A traditional-style snap trap used
to kill a rat or mouse.
Important guidelines for success

So far this year, a record number of residents have requested rat and mouse inspections  at their homes, exceeding the District's 22-year average.

With cooler weather on the way, that trend isn't likely to change. Weather extremes typically drive rodents indoors. 

Fortunately, residents can be proactive to keep each home and property rat and mice-free. One option stands out above the other.

"As a  public health agency ,  we recommend homeowners consider using snap traps before using bait to reduce the risk of unintended or secondary poisoning to other animals," said District Program Supervisor Jonathan Rehana. 

Here are a few guidelines for both options:

Snap Traps
    1. Read and follow trap instructions.
    2. Remove dead rats and mice from the traps daily.
    3. Traps are easily set and reusable. Be sure to use the proper size for either rats or mice.
    4. Snap traps are best used indoors and out of reach of children or pets.
    5. For outdoor use, place a box with a small hole on each side over the snap trap to reduce the risk of injury to non-target animals
    1. Read and follow product instructions.
    2. Rat poison, which is also referred to as bait, should be secured inside a tamper-resistant bait station to prevent non-targeted animals from exposure.
    3. Bait stations should be placed outdoors.
    4. Check bait stations on a weekly basis and replenish with bait as necessary.
Certain baits that contain rodenticides (poisons designed to kill rodents) can poison non-targeted animals such as birds and mammals when they eat the rodenticides directly or when they eat already poisoned rodents. This is known as secondary poisoning. 

Not all rodenticides cause secondary poisoning, but many can.  Before placing rodenticides, consider the potential impact on non-target animals.

The District's Rats & Mice Program uses products designed to protect public health while minimizing the risk of secondary poisoning. All products are registered with the EPA and are applied by trained and certified vector control technicians.

For more information on rat and mouse prevention and control  or to request a District inspection,  visit our website


Dead bird reports aid in West Nile virus prevention

Contra Costa County residents reported 649 dead birds to the state hotline in 2017 so far, ranking the county third among all counties in California to report dead birds.

Of those reported 43 birds were tested and 19 of them, or 44 percent, tested positive for West Nile virus.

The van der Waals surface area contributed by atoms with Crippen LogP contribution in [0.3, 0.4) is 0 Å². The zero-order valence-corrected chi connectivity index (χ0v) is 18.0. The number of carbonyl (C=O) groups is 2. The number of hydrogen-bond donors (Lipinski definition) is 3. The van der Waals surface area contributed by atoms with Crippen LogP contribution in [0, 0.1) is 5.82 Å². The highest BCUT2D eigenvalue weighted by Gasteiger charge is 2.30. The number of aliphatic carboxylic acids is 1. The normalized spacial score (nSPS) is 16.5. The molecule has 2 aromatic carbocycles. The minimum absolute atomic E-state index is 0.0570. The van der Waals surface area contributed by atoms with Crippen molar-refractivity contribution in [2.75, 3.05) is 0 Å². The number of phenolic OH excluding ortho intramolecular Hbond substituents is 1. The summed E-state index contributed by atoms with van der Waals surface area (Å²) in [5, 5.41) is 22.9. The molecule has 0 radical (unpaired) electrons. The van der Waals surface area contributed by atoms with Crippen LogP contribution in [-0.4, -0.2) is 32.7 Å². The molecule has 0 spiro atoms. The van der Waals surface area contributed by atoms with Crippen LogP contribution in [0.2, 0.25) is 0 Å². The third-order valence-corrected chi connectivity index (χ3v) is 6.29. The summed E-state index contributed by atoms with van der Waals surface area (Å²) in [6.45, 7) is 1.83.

Sacramento County and Los Angeles County ranked #1 and #2, respectively, at 901 birds reported (86 virus-positive or 24%) and 819 (93 virus-positive or 64%). For a complete list of dead bird reports made year-to-date and statewide, click here.

Not all dead birds are candidates for testing. For example, birds that died due to obvious non-illness related causes such as being mauled by an animal or hit by a car, those dead too long to be tested (often depicted by an ant invasion), or species that are less susceptible to the virus in the first place are not picked up for testing.

In any case, all reports, regardless of their candidacy for testing, offer crucial information for our mosquito surveillance and control efforts. Mosquitoes get the virus by biting infected birds and then biting people. In short, the reports help us to pinpoint hot spots of West Nile virus activity so we can control the mosquitoes responsible for disease transmission.

We are thrilled that our residents understand the seriousness of West Nile virus and that they work collaboratively with us to reduce the risk of the disease. 

***THANK YOU for reporting dead birds.***

Although the Dead Bird telephone Hotline is closed for the season at this time, we encourage the public to continue to file reports online throughout the year. 

Community Affairs Representative Andrew Pierce illustrates using a Mosquito Dunk to control mosquitoes at his home's outdoor drain.

Hidden water source just needs a proper dunk to be mosquito free
It's hard enough to control mosquitoes in areas of our home we expect to see them. An even bigger threat are those water sources that breed mosquitoes on the sly--out of view. 

In this In a Minute episode, the District's Community Affairs Representative Andrew Pierce illustrates how the water system in his own yard can produce mosquitoes and the easy remedy to control them.
How To Get Automatic Adult Mosquito Spraying            Notifications & Breaking News

To learn when and where we are fogging for adult mosquitoes, sign up for our spray notifications. You can interact with the map and learn each and every street in our spray zone each time. 

Want breaking news such as when we find West Nile virus or other mosquito-borne diseases? Sign up for our automatic emails delivered right to you.  You choose which publications you wish to receive.
Rats, mice, dead birds---apt subjects for this Halloween month. Vectors can be, well, scary.

But knowledge and action are powerful forces to combat them. Be knowledgeable. Take action. And stay safe.
  • Wear mosquito repellent when trick-or-treating.
  • Bring pumpkins indoors so they don't attract insects and animals.
  • Report dead birds to the state's online hotline.
Be well.


  Deborah Bass
  Public Affairs Manager
  Contra Costa Mosquito & Vector Control


October 27, 2017
Follow us on Twitter
Contra Costa Mosquito & Vector Control